Families enjoy Friends of Ilkley Moor first weekend events
A fun, informative and practical weekend of events, organised by the Friends of Ilkley Moor, took place on Ilkley Moor on the 13th, 14th and 15th April.
The first event was the Cow and Calf heritage walk, where people discovered the famous cow and calf rocks, the geology of the quarry, streams, a small gorge, a cup and ring stone and Rocky Valley.
Two events for young people took place (one suitable for wheel chairs and push chairs) where they discovered the different habitats of the streams and tarns, and the animals, insects and plants which live there. Animal tracking and pond dipping were part of this event. Wetland plants within and around the tarns were identified and recorded; as well as amphibians and invertebrates found in the tarn. People also learnt how to survey for mammals using tracks and signs.
The group walked along the lower slopes of the moor, and then across to a wetland area and then climbed up to the stream and upper tarn close to White Wells Spa cottage, to be shown the plants and animals characteristic of the tarns and streams and surrounding habitat.
Plants discovered were heather, cross leaved heather, bilberry, cowberry, lichens, gorse, rowan, hazel, oak, goat willow, ash, and birch trees; water horsetail, yellow iris, soft rush and the grasses of yorkshire fog, crested dogs tail, cocksfoot, sweet vernal grass and meadow grass. Species recorded from the tarn were, water snails, frog spawn and sticklebacks.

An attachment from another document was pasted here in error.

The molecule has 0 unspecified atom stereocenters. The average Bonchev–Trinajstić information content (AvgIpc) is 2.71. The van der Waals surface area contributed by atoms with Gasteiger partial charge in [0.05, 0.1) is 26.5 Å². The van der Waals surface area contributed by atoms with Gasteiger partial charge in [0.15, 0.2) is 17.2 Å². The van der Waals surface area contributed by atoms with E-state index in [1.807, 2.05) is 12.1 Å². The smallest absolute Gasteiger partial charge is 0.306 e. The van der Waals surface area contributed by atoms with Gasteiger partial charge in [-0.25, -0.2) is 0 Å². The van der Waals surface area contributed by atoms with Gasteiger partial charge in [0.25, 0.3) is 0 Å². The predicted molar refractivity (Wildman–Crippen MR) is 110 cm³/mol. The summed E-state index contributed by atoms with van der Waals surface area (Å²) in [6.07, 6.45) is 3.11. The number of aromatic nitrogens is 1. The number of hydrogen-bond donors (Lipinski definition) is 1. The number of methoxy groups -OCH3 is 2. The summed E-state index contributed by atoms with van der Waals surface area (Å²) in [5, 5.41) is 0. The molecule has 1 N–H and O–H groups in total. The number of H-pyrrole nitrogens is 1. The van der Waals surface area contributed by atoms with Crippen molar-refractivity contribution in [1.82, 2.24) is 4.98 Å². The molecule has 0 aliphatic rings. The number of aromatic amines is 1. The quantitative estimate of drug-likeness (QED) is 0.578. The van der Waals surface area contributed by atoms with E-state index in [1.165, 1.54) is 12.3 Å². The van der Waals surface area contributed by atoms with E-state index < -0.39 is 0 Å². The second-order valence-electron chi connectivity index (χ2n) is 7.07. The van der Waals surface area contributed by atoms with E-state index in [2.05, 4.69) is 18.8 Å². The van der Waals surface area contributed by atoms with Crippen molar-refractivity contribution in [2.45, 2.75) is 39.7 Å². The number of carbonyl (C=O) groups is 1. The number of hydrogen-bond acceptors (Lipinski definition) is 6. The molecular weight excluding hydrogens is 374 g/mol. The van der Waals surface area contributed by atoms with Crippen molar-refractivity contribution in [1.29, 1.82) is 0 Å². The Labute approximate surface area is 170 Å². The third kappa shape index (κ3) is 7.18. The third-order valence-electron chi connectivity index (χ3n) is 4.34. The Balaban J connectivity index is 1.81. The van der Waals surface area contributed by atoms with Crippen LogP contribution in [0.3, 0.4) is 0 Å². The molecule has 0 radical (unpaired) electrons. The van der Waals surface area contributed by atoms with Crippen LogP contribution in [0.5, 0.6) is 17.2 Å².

As well as exploring the upper tarn, the lower tarn and the streamsone of the groups were shown the natural spring behind White Wells cottage, the famous plunge pool and learnt about the history of Ilkley Moor as a spa town.
As part of the event the young people learnt about the importance of wildflowers for the conservation of bees and butterflies; they potted native wildflower seeds in pots to take home, helping in the conservation of our native wildflowers, bees and butterflies.
The very popular and fun Nordic Fitness Walk led by Sabine Flugel also took place. Nordic Walking is a total body version of walking. It is a specific fitness technique which uses two poles in order to add two major benefits to walking: the use of poles means the upper body muscles are used as well as the legs and also the poles help to propel the walker along – this means he/she works harder than usual yet the support given by the poles makes it feel easier! This can be enjoyed both by non-athletes and by athletes as a sport. Everyone had a great time on the walk.
More practical conservation days in habitat management took place in April, where participants helped manage and conserve the habitats of Ilkley Moor.
Tracy Gray said, ‘people had lots of fun on these events as well as helping to conserve Ilkley moor and learning about its wildlife’.
Anybody who is interested in the project please contact Tracy Gray, FOIM Project Officer on 07780535860 or firstname.lastname@example.org